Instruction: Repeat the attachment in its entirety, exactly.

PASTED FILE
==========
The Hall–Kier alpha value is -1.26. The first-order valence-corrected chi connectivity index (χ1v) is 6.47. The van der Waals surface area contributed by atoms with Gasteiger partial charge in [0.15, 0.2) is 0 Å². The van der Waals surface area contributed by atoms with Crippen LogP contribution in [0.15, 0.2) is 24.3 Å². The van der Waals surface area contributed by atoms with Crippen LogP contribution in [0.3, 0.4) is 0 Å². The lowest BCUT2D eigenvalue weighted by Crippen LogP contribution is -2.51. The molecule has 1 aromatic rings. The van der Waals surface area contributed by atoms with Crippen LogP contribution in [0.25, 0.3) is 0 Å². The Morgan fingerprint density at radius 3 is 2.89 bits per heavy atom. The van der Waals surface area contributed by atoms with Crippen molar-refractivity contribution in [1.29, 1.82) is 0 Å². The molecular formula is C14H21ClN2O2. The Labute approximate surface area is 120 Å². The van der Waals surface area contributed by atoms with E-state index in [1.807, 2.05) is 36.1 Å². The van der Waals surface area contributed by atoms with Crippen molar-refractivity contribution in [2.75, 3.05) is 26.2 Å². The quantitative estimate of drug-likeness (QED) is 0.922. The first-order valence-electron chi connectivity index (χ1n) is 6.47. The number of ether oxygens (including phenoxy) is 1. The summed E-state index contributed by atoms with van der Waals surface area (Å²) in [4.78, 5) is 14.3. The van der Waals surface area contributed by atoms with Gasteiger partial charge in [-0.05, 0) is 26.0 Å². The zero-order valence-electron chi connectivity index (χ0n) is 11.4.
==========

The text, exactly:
The Hall–Kier alpha value is -1.26. The first-order valence-corrected chi connectivity index (χ1v) is 6.47. The van der Waals surface area contributed by atoms with Gasteiger partial charge in [0.15, 0.2) is 0 Å². The van der Waals surface area contributed by atoms with Crippen LogP contribution in [0.15, 0.2) is 24.3 Å². The van der Waals surface area contributed by atoms with Crippen LogP contribution in [0.3, 0.4) is 0 Å². The lowest BCUT2D eigenvalue weighted by Crippen LogP contribution is -2.51. The molecule has 1 aromatic rings. The van der Waals surface area contributed by atoms with Crippen LogP contribution in [0.25, 0.3) is 0 Å². The Morgan fingerprint density at radius 3 is 2.89 bits per heavy atom. The van der Waals surface area contributed by atoms with Crippen molar-refractivity contribution in [1.29, 1.82) is 0 Å². The molecular formula is C14H21ClN2O2. The Labute approximate surface area is 120 Å². The van der Waals surface area contributed by atoms with E-state index in [1.807, 2.05) is 36.1 Å². The van der Waals surface area contributed by atoms with Crippen molar-refractivity contribution in [2.75, 3.05) is 26.2 Å². The quantitative estimate of drug-likeness (QED) is 0.922. The first-order valence-electron chi connectivity index (χ1n) is 6.47. The number of ether oxygens (including phenoxy) is 1. The summed E-state index contributed by atoms with van der Waals surface area (Å²) in [4.78, 5) is 14.3. The van der Waals surface area contributed by atoms with Gasteiger partial charge in [-0.05, 0) is 26.0 Å². The zero-order valence-electron chi connectivity index (χ0n) is 11.4.